Ex-leader of Conn. casino tribe convicted of theft

NEW HAVEN, Conn. (AP) — A former chairman of the tribe that owns Connecticut’s Foxwoods Resort Casino was convicted Wednesday of embezzling about $100,000 from his Mashantucket Pequot Tribal Nation to pay for limousine service trips for his mother and satellite radio, cable TV and other personal expenses for himself.

A federal jury in New Haven deliberated less than two hours before finding Michael Thomas guilty of three theft charges.

Thomas’ “fraudulent expenses continued even after they were discovered and he was told to stop,” said acting U.S. Attorney Deirdre Daly. “The U.S. Attorney’s office is committed to prosecuting corrupt officials at all levels of government — federal, state, local and tribal.”

At his two-day trial, testimony revealed that most of the money went toward a limousine service to bring his ailing mother to medical appointments. Thomas charged the tribe $89,000 for the trips, including $28,000 in tips, according to testimony.

A defense attorney argued the charges for rides to doctor’s appointments were legitimate expenses. Thomas, 45, did not testify and his lawyer did not call any witnesses.

Sentencing was scheduled for Oct. 22. Thomas faces a maximum of up to 25 years in prison but guidelines, which could call for less, have not been determined yet. He also faces a fine of up to $750,000 and forfeiture of $102,000 and two personal computers, prosecutors said.

His attorney, Paul Thomas, said he was very disappointed by the verdict.

The defendant’s brother, tribal treasurer Steven Thomas, is to be tried separately on charges that he stole $700,000 from the tribe.

During closing arguments Wednesday, prosecutor Doug Morabito said Thomas used a tribe-issued credit card “for his own piggy bank” at a time when the organization was struggling financially and laying off employees.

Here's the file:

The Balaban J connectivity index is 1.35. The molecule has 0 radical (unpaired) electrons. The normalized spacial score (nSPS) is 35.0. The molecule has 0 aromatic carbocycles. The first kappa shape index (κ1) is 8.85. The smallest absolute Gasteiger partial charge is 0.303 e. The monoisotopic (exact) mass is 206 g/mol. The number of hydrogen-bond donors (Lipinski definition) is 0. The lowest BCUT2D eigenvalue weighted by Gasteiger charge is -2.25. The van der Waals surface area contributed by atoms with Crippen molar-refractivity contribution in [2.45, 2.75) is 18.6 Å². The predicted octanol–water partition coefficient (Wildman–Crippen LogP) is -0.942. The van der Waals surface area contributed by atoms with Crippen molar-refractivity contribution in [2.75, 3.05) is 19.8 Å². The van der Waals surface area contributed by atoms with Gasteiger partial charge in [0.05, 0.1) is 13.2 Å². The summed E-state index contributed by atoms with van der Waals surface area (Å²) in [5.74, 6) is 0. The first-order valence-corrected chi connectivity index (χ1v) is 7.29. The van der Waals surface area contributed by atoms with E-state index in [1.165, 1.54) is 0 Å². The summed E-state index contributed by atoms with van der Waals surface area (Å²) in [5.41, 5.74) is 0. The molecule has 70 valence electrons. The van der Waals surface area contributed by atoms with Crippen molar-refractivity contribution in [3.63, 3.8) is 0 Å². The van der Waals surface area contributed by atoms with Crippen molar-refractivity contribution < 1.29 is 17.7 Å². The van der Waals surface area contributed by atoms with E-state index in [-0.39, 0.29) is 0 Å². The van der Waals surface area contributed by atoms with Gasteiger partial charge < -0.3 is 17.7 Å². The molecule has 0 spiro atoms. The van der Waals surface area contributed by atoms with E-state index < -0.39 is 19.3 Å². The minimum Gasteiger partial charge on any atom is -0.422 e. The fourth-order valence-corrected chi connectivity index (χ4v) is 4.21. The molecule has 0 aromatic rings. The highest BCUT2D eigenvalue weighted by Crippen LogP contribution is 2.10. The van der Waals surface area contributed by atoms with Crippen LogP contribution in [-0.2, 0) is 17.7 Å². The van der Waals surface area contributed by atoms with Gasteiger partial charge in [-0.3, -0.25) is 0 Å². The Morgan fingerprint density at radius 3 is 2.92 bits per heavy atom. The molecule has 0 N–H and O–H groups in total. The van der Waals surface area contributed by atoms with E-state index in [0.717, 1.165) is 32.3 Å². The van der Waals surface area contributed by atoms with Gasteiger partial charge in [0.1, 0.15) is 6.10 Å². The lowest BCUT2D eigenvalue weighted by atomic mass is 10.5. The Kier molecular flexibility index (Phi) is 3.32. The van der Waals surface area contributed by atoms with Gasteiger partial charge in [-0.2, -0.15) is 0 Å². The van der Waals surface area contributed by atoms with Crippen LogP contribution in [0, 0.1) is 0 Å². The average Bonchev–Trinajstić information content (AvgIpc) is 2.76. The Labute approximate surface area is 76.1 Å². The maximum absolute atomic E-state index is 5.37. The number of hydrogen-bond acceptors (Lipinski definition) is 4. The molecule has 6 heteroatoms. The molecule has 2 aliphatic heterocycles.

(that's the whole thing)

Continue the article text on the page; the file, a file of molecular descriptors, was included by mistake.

“The people of the Mashantucket community are out $100,000 because Michael Thomas took it,” said prosecutor Christopher Mattei.

Paul Thomas told the jury that the government failed to prove its case and that the charges for rides to doctor’s appointments were legitimate expenses.

“What you have in the end is opinion, belief and assumption,” Thomas said. “The evidence did not show that Michael Thomas, other than a handful of small charges, made impermissible personal charges or that those charges were part of a scheme or that Michael Thomas acted with any unlawful purpose, intent.”

Morabito said Thomas signed a tribal resolution prohibiting use of the credit card for personal expenses. Tribal employees repeatedly advised him he could not use the card for personal expenses, he said.

“Did he stop? No. He kept doing it,” Morabito said.

He said Thomas “blatantly and systemically” used the tribe’s money for his personal benefit while it was laying off employees.

“He did it because he could get away with it,” Morabito said. “He did it because he couldn’t afford to do it any other way.”

Morabito also challenged the use of the limo service, saying the tribe had its own transportation service. Prosecutors asked the jury if it would be OK for a mayor or legislator to use taxpayer money to transport their mother in a limo service’s Cadillac Escalade.

Paul Thomas defended the limo service expenses, saying transportation for medical appointments was within the scope of what the tribe was required to do. He said the tribe’s transportation service did not operate during the early morning hours Thomas’ mother needed rides, though prosecutors said the service tried to accommodate tribal members.

Michael Thomas was a very busy leader, his attorney said.

“He was a man who had heavy burdens and maybe he made some mistakes,” Thomas said, adding that they were not intentional or criminal.

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